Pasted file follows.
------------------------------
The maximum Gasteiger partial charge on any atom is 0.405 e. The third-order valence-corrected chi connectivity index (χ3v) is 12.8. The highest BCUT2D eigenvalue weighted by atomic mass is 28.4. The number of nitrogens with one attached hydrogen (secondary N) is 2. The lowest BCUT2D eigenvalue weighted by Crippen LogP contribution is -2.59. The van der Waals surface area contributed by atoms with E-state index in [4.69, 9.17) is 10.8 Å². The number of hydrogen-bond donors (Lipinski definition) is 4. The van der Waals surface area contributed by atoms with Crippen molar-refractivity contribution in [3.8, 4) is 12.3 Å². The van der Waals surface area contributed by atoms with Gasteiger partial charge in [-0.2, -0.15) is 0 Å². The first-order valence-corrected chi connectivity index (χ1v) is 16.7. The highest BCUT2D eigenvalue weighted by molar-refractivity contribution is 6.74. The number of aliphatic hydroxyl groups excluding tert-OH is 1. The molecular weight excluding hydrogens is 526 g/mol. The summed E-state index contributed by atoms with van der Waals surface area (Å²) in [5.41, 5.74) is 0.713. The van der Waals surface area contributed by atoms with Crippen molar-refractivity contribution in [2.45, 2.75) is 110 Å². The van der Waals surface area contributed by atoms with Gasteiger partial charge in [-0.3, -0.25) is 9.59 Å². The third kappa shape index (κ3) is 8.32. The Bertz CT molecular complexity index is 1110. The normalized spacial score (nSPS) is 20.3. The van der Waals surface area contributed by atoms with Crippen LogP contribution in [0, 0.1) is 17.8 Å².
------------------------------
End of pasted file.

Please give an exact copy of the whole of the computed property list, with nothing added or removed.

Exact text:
The maximum Gasteiger partial charge on any atom is 0.405 e. The third-order valence-corrected chi connectivity index (χ3v) is 12.8. The highest BCUT2D eigenvalue weighted by atomic mass is 28.4. The number of nitrogens with one attached hydrogen (secondary N) is 2. The lowest BCUT2D eigenvalue weighted by Crippen LogP contribution is -2.59. The van der Waals surface area contributed by atoms with E-state index in [4.69, 9.17) is 10.8 Å². The number of hydrogen-bond donors (Lipinski definition) is 4. The van der Waals surface area contributed by atoms with Crippen molar-refractivity contribution in [3.8, 4) is 12.3 Å². The van der Waals surface area contributed by atoms with Gasteiger partial charge in [-0.2, -0.15) is 0 Å². The first-order valence-corrected chi connectivity index (χ1v) is 16.7. The highest BCUT2D eigenvalue weighted by molar-refractivity contribution is 6.74. The number of aliphatic hydroxyl groups excluding tert-OH is 1. The molecular weight excluding hydrogens is 526 g/mol. The summed E-state index contributed by atoms with van der Waals surface area (Å²) in [5.41, 5.74) is 0.713. The van der Waals surface area contributed by atoms with Crippen molar-refractivity contribution in [2.45, 2.75) is 110 Å². The van der Waals surface area contributed by atoms with Gasteiger partial charge in [-0.3, -0.25) is 9.59 Å². The third kappa shape index (κ3) is 8.32. The Bertz CT molecular complexity index is 1110. The normalized spacial score (nSPS) is 20.3. The van der Waals surface area contributed by atoms with Crippen LogP contribution in [0, 0.1) is 17.8 Å².